Concordia has offered an undergraduate BA Major in Journalism since 1980 and a graduate Diploma in Journalism since 1987. As stated above, the department introduced a research-oriented MA in Journalism Studies in 2009. The establishment of the proposed graduate Diploma in Visual Journalism in a university and a department with a long and distinguished track record in journalism education, located in the media centre of Montreal is an important academic endeavor with immediate and significant advantages. Its faculty members have considerable experience in teaching journalism – across both the applied and theoretical dimensions – and the department has established itself within Canada as a premier journalism school. All full-time faculty members have professional journalism experience and most part-time instructors are drawn from industry ranks. The curriculum is grounded in real-world newsroom experience, and the department keeps close ties with news organizations that provide the student with internships and entry-level employment upon graduation. All of our full-time faculty members are engaged in research and provide instruction that is informed by current critical media research.
Concordia University has for nearly forty years provided a solid formation for students who aspire to a career in journalism. The curriculum combines practical workshop courses with more academic courses in areas such as journalism history, media law and ethics and critical approaches to journalism.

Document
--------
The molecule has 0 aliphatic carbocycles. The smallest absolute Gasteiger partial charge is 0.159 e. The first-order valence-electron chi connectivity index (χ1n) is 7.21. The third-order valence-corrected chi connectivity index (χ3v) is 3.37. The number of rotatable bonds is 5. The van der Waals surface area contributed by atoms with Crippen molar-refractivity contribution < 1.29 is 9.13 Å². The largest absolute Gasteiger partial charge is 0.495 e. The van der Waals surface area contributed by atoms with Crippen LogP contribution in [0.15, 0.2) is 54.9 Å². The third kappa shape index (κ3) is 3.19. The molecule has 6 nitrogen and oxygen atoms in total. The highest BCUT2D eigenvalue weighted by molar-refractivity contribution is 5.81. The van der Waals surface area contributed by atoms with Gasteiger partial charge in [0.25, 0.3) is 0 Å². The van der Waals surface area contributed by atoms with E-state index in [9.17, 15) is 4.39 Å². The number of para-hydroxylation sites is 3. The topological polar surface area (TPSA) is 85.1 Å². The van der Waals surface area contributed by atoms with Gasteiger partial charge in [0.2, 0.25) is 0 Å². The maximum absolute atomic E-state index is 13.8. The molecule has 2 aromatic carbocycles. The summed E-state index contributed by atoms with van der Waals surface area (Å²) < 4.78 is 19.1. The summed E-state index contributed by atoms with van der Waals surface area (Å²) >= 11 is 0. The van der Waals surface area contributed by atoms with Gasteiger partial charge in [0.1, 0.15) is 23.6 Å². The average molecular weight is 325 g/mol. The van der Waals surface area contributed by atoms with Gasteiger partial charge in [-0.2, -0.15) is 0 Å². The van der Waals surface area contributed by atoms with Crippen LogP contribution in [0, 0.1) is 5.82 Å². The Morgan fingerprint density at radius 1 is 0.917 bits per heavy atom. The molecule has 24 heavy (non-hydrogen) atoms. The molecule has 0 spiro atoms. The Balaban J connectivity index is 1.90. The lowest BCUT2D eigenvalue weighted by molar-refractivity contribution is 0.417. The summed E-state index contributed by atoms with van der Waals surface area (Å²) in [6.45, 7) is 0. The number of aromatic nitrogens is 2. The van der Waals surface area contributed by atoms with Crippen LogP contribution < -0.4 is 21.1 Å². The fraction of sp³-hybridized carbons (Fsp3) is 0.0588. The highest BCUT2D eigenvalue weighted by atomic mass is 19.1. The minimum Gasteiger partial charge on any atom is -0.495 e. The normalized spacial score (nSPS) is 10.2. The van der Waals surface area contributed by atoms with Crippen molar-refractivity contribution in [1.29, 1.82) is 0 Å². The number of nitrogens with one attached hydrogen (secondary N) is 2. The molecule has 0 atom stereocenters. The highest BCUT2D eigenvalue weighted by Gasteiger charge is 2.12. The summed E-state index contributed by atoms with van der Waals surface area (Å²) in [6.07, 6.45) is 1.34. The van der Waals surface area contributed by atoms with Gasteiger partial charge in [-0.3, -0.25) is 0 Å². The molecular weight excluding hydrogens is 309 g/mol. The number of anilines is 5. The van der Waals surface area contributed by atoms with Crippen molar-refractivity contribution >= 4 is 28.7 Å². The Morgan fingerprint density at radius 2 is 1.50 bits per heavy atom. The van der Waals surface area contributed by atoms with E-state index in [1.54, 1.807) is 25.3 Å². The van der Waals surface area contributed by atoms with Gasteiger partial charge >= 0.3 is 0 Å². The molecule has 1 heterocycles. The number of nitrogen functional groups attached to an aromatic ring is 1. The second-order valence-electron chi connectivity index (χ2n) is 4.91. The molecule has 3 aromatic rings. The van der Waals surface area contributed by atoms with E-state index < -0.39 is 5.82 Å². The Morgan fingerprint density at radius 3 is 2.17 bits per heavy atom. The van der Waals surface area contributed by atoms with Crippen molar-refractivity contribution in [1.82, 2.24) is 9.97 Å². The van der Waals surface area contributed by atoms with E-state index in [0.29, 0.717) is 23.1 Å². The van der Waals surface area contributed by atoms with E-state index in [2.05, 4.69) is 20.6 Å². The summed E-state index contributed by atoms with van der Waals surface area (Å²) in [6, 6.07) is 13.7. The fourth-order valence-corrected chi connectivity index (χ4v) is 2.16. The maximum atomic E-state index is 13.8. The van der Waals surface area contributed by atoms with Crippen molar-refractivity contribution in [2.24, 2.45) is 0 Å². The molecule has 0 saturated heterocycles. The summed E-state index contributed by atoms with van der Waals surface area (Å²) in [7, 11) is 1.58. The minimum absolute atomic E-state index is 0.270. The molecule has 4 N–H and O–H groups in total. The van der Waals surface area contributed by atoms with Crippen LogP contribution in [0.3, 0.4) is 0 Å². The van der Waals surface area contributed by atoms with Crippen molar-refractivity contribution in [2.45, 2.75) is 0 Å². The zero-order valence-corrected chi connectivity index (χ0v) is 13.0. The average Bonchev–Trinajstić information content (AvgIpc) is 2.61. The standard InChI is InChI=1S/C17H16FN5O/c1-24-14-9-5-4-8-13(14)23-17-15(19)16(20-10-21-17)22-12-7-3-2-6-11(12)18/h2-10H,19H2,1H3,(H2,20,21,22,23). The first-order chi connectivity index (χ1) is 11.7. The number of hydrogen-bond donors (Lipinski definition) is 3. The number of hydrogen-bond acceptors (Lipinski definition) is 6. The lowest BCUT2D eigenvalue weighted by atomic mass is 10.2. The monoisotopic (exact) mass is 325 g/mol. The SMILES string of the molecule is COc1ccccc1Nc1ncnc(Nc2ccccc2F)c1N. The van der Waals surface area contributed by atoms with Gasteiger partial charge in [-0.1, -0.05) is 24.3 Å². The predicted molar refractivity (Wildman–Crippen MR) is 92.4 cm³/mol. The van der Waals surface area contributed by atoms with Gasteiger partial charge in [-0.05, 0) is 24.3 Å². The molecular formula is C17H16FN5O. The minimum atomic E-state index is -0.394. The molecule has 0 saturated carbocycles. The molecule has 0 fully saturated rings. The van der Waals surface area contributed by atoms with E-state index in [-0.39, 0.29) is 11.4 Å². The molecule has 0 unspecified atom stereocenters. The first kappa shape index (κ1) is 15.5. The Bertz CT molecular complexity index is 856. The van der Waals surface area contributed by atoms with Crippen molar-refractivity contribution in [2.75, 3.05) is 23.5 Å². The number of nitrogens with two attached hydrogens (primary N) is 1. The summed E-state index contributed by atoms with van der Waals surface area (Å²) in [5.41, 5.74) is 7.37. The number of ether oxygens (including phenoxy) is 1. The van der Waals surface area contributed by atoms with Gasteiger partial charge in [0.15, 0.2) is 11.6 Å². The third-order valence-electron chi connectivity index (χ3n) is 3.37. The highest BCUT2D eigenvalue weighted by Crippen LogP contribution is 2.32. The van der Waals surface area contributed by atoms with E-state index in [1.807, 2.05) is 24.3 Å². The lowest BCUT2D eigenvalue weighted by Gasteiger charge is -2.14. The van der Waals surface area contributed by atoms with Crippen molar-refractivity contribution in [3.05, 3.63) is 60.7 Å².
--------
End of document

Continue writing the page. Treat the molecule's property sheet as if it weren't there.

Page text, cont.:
Workshop courses have small class sizes (capped at 24) to provide students with close, hands-on instruction in fundamental journalism skills. In these courses, students are given deadline and “live” assignments – i.e., assignments based on real news events in and around Montreal – and are held to industry standards. The lecture and seminar courses thereby situate journalistic practice within a theoretical framework drawing upon history, sociology, political theory, ethics, communication and media studies. If journalism, like every practice, is informed by theoretical tenets, underlying its practice, then the students come to understand that practice and to evaluate critically the news environment and industry.
The department arranges internships with news organizations for students in both the undergraduate Diploma in Visual Journalism, February 27, 2014 14 19 and graduate Diploma programs. Therefore, it is anticipated that the department will use its significant professional contacts to establish internship opportunities for students in the Visual Journalism program, giving them critical professional experience and exposure to print, radio, television, and online news media. While internships are not required to complete the degree, these opportunities provide students with invaluable newsroom experience and the opportunity to make important professional contacts, helping ensure employment after graduation. Our location in Montreal is in itself an attraction for students because the city is a media centre; not only is it the principal media centre for French Canada (e.g., five daily newspapers, including Metro and 24 Heures, Radio Canada, TVA, CKAC), but remains an important centre for English-language media as well (e.g., The Gazette, CBC Montreal, CTV Montreal, Reader’s Digest Canada, Maisonneuve magazine, CJAD, numerous community newspapers, etc.). This allows the department to draw part-time instructors and guest speakers from these newsrooms.